Science teaches an understanding of natural phenomena and events in the world around them. It aims to stimulate a child’s curiosity in finding out why things happen the way they do. It teaches methods of enquiry and investigation to simulate creative thoughts and as science links direct practical experience with ideas, it can engage learners at many levels. Children learn to ask scientific questions and begin to appreciate the way science will affect their future on a personal, national and global level.
At Southroyd, we want our children to be naturally curious and inquisitive about the world around them. Our whole school curriculum develops a sense of awe and wonder which encourages children to enquiry and ask questions about natural phenomena. Children will be exposed to first hand experiences both indoor and out, which will allow children to recognise that science is not confined to a classroom and will build upon their science capital. Throughout each lesson we aim to:
- develop a natural curiosity about their environment
- have engaging lessons that make a valuable contribution to their knowledge and understanding of the world
- provide a stimulating, engaging and challenging learning environment
- fostering a healthy curiosity about the universe, encouraging our pupils to ask questions about how and why
- develop scientific language which is built upon as topics are revisited in different year groups and across key stages, with the assistance of a pupil made scientific working wall
- provide all children with the scientific skills required to understand the uses and implications of science, today and for the future
We deliver a high quality, bespoke and flexible science curriculum that inspires and challenges all children. All pupils will be taught essential aspects of the knowledge, methods, processes and uses of science so that they can emulate these skills in school and beyond. Children will be encouraged to work scientifically in each lesson as well as being able to use scientific enquiry skills to explain what is happening, predict outcomes and analyse data.
The science curriculum is split into 3 sections – biology (which is in green), Physics (which is in red) and chemistry (which is in blue). As you can see some areas are covered in more than one year group, this is to help build on prior knowledge and skills. The topics in black are not compulsory, therefore we may not spend as long on them, but as there is no longer any physics in KS1 we felt the children would be missing out if we didn’t teach them the basic learning blocks in these areas. See the document below.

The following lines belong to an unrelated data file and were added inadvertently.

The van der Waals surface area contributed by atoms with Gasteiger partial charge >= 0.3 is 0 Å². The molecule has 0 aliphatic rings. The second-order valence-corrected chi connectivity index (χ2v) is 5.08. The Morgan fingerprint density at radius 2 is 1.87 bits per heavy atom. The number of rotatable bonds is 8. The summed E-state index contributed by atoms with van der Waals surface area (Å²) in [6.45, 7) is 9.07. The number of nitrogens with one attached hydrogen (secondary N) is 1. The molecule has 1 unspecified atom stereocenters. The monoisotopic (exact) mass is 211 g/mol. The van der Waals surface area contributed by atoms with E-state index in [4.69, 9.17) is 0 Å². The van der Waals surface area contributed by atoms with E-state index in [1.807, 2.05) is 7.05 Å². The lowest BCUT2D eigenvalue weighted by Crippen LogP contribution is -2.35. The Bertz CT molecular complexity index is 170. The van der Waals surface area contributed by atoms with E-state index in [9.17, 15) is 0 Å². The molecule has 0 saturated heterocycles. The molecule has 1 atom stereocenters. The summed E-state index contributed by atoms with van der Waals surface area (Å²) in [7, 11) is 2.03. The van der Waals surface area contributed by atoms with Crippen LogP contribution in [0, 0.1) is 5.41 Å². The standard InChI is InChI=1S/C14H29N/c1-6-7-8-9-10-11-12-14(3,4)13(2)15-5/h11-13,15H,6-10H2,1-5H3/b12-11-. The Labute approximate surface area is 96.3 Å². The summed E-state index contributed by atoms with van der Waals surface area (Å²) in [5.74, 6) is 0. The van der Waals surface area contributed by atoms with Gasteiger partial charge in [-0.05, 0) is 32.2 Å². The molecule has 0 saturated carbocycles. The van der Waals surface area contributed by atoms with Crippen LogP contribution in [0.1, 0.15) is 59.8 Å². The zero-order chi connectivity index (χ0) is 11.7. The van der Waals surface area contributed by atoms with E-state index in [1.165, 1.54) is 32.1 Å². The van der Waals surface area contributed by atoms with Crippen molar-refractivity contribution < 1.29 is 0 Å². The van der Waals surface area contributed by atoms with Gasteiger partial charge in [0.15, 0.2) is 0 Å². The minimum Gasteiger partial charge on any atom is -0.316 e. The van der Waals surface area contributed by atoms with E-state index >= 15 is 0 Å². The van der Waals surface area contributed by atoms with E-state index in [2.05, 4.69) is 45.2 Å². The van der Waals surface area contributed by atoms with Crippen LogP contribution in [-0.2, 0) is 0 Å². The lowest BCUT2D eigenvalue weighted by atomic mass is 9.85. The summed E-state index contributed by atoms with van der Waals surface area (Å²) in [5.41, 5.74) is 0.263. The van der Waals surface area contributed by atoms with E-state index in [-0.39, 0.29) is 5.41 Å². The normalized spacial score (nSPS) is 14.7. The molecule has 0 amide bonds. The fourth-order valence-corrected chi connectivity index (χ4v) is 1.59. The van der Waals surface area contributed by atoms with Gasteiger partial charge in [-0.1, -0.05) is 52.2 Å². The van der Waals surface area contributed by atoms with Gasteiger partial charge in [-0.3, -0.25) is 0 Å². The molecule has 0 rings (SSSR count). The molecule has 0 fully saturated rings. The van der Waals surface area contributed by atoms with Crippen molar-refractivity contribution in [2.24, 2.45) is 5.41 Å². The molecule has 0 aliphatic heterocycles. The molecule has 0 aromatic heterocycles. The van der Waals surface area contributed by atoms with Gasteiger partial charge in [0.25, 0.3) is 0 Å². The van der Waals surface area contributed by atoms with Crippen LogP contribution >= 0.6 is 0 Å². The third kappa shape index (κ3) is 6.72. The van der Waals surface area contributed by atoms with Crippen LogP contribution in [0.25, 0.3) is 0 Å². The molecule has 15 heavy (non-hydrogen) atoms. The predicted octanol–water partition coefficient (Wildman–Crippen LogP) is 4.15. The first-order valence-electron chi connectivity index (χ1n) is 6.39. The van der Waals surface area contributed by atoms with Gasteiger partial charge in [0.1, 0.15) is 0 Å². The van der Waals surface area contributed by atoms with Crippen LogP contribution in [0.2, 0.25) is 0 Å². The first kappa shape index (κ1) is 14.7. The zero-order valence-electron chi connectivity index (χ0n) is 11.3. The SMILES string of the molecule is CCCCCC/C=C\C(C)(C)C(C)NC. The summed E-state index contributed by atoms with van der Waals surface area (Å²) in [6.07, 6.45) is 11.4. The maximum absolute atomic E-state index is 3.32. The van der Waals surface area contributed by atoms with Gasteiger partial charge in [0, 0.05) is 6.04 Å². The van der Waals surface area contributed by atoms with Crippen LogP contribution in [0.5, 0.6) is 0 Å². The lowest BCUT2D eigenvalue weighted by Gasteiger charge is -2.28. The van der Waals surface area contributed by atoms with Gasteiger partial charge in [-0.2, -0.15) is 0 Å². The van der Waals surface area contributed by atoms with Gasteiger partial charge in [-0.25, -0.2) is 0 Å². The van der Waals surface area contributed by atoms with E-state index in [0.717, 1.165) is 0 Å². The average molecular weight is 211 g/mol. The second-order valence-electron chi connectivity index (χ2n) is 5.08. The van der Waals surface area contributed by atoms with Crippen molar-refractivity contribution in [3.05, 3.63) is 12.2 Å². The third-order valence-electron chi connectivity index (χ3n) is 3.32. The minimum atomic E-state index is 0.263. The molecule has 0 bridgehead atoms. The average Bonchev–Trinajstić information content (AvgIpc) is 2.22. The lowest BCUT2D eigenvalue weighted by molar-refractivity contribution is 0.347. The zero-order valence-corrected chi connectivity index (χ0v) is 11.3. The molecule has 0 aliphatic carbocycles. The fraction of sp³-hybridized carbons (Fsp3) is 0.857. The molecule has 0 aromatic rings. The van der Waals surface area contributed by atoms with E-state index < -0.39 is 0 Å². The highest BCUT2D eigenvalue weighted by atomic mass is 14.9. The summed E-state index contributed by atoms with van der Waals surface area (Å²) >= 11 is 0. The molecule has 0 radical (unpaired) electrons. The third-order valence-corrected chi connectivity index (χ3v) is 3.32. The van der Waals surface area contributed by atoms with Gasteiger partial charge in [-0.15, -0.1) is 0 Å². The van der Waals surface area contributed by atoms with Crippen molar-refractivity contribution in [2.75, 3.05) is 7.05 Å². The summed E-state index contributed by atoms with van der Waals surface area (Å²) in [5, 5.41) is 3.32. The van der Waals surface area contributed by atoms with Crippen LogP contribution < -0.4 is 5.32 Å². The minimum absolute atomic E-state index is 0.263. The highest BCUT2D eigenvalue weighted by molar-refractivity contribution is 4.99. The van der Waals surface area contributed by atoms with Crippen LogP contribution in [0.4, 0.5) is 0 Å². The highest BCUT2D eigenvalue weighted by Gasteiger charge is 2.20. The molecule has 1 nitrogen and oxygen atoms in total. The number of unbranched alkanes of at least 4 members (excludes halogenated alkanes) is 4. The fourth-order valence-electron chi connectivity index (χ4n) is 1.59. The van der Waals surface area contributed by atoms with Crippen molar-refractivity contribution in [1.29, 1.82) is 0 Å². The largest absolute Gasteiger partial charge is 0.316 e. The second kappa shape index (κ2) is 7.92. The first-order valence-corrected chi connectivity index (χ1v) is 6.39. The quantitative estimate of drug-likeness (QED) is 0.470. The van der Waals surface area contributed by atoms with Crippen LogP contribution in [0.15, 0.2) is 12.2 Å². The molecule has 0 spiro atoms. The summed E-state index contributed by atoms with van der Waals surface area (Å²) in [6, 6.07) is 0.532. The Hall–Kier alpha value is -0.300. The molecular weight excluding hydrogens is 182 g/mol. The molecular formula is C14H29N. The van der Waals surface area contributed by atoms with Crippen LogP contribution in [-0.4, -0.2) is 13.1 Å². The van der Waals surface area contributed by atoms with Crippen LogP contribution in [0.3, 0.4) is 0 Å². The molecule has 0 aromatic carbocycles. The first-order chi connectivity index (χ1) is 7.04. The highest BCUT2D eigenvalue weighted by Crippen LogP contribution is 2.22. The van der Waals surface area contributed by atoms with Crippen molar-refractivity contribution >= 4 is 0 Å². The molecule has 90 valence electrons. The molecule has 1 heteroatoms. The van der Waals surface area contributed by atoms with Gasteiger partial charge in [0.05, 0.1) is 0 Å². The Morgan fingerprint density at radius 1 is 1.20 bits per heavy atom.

Each lesson will have a working scientifically element threaded through it, this is what children will need to do to be a scientist. The lessons will start off with a question that the children will be able to answer by the end of the lesson. Children will use their enquiry skills, which is how they will solve the question and learn, to answer this original question. KS1 will decide which enquiry type they have used with the teacher at the end of the lesson, LKS2 will decide with the teacher which one will be best to answer the question and UKS2 will independently decide the best enquiry type to use.
Click below to view the progression in our science curriculum from Nursery to Year 6.
Within Early Years, the planning is based on the objectives taken from ‘Understanding of the World’ and taught through provision areas in and around school and focused tasks with the class teacher. Teachers ensure that the provision areas spark science curiosity and allow children to explore elements of the scientific enquiry skills.
In Key Stage One and Two, children are taught a minimum of one science lesson per week. Planning ensures effective coverage of the national curriculum plus opportunities for retrieval throughout the year so that children are frequently recapping prior learning and embedding knowledge in their long term memory. Teachers make reference to the overviews and learning journeys to carefully sequence lessons, ensuring that there is clear progression throughout year groups. Topics often involve practical, hands on activities and are linked to real-life contexts to make learning real and relevant for the pupils. Key scientific language is modelled throughout lessons enabling our children to be familiar with and use vocabulary accurately.
Each half term will also include a wow science session(s). This could be linked with the current science curriculum or may be linked with any current news items; wider curriculum areas or it could be simply any exciting science activities that get the children thinking inquisitively and asking questions like, ‘have you ever wondered why….?’ These will be very practical, hands on sessions that give children a sense of real life, practical science with a ‘wow factor’ thrown in. These sessions will develop the children’s skills of scientific enquiry.
The Space Dome offered the perfect "wow" for children to find out more about our world in space. Children and families came to school early to enjoy the spectacle.
Year 5 continued their learning about Space, by mapping out our solar system and using toilet roll paper to see how far the planets were away from the Sun. Each sheet of toilet paper represented 10,000 miles!
The school has a wide range of science opportunity within its own grounds. Children have the use of kitchen gardens, a pond dipping area and wildlife gardens. This is Year 1, using the woodland during their forest skills work with Mrs Sowerby
Year 3 have been exploring what a force is and creating terrariums to show condensation and evaporation in their own mini world.